ANALYSIS: How narrowbody sector is set for more competition

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Analyst Rob Morris outlines Ascend’s long-term forecast, which projects increased competition in the narrowbody sector

Single-aisle airliners dominate the latest Flightglobal Fleet Forecast, but the usual suspects are not predicted to have it all their own way. The report, which covers the 20-year period from 2013 to 2032, has been produced by Flightglobal’s advisory arm Ascend.

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More than 60% of the 34,450 new commercial aircraft forecast for delivery to cargo and passenger airlines will be single-aisles. The Airbus A320 and Boeing 737 families will continue to dominate the market for the next 20 years, as they have the last two decades. Through the next 20 years, the two aircraft manufacturers’ narowbody families will account for more than 18,200 deliveries (85% of the total single-aisle market), worth an estimated $940 billion (at 2013 values).

But Ascend predicts Bombardier, COMAC and Irkut will all make their mark as the sector’s competitive landscape evolves. Their respective CSeries, C919 and MC-21 programmes are forecast to deliver more than 3,200 aircraft at a value of around $150 billion.

Although their global market share is expected to be relatively small, the impact of the emerging programmes remains significant. They are expected to drive the incumbent OEMs to seek continued efficiencies for their current and future programmes in order to protect their market share.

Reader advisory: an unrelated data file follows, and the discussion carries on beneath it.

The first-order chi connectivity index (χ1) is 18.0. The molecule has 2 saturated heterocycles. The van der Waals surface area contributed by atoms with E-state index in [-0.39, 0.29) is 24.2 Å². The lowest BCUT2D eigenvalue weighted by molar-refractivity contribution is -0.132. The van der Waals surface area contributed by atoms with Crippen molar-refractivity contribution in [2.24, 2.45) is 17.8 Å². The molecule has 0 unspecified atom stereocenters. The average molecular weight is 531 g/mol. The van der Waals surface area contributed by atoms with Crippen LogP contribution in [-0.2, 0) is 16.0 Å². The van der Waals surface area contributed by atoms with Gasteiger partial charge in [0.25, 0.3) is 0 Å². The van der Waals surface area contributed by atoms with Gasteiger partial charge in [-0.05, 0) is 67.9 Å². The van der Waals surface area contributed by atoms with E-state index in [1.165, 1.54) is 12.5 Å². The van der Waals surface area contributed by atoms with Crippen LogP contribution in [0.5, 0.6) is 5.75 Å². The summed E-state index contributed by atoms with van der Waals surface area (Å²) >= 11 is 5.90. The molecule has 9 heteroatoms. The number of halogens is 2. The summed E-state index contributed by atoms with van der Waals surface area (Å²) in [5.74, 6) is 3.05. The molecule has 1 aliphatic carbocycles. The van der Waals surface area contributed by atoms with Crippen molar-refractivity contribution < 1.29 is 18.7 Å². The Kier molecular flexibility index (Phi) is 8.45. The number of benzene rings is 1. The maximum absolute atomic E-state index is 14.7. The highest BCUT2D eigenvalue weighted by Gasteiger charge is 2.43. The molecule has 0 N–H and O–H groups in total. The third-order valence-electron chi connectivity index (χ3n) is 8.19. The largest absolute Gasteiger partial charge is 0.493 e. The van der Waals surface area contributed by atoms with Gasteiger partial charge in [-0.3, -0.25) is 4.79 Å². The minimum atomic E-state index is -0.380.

The shape of the competitive scenario towards the end of the forecast period is increasingly uncertain. Although the A320neo and 737 Max are predicted to remain in production through 2032 in the base scenario, there is potential for all-new single-aisle programmes from either or both OEMs, which would replace their production.

The pace of development of a new single-aisle will be driven by fuel price evolution and the pace of new engine technology development. Substantial uncertainty surrounds both of these drivers. There is a risk that some element of deliveries forecast towards the end of the period, which average in excess of 1,000 aircraft annually between the two programmes, could be for one or more new aircraft type(s).

By the end of the forecast period in 2032, around 24,400 single-aisle passenger aircraft are ­predicted to be in service. Again the A320 and 737 families are ­expected to remain dominant with around 87% of the installed base to be variants of these two aircraft types.

Although the newer variants – the A320neo and 737 Max – are likely to represent the majority of these aircraft in service, there are still predicted to be more than 7,000 of the current generation A320ceo and 737NG variants remaining in service 20 years from now.

By contrast, the earlier 737 Classic family is expected to be almost completely removed from passenger service, although around 200 aircraft are forecast to remain in service in their converted freighter role.

The A320 P2F cargo conversion programme is also expected to be revived and around 150 A320 and A321 aircraft converted to freighters through the forecast period. A 737NG conversion programme is also likely to replace the current successful 737 Classic programme. Twice as many NG conversions are projected as current operators of 737 Classic freighters are expected to prefer the Boeing product.

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The Flightglobal Fleet Forecast is the product of a model developed by Ascend. It leverages more than 60 years of combined industry experience and expertise, allied with Flightglobal’s Ascend Online database resource, to deliver a deep insight into the future outlook for the commercial aviation industry.

The forecast uses a demand-based model which estimates future fleet, retirements and deliveries of commercial turboprop and jet aircraft in the passenger and cargo sectors. This is based on a detailed analysis of historical trends and developments across the whole market.

More on our forecast report and download a summary here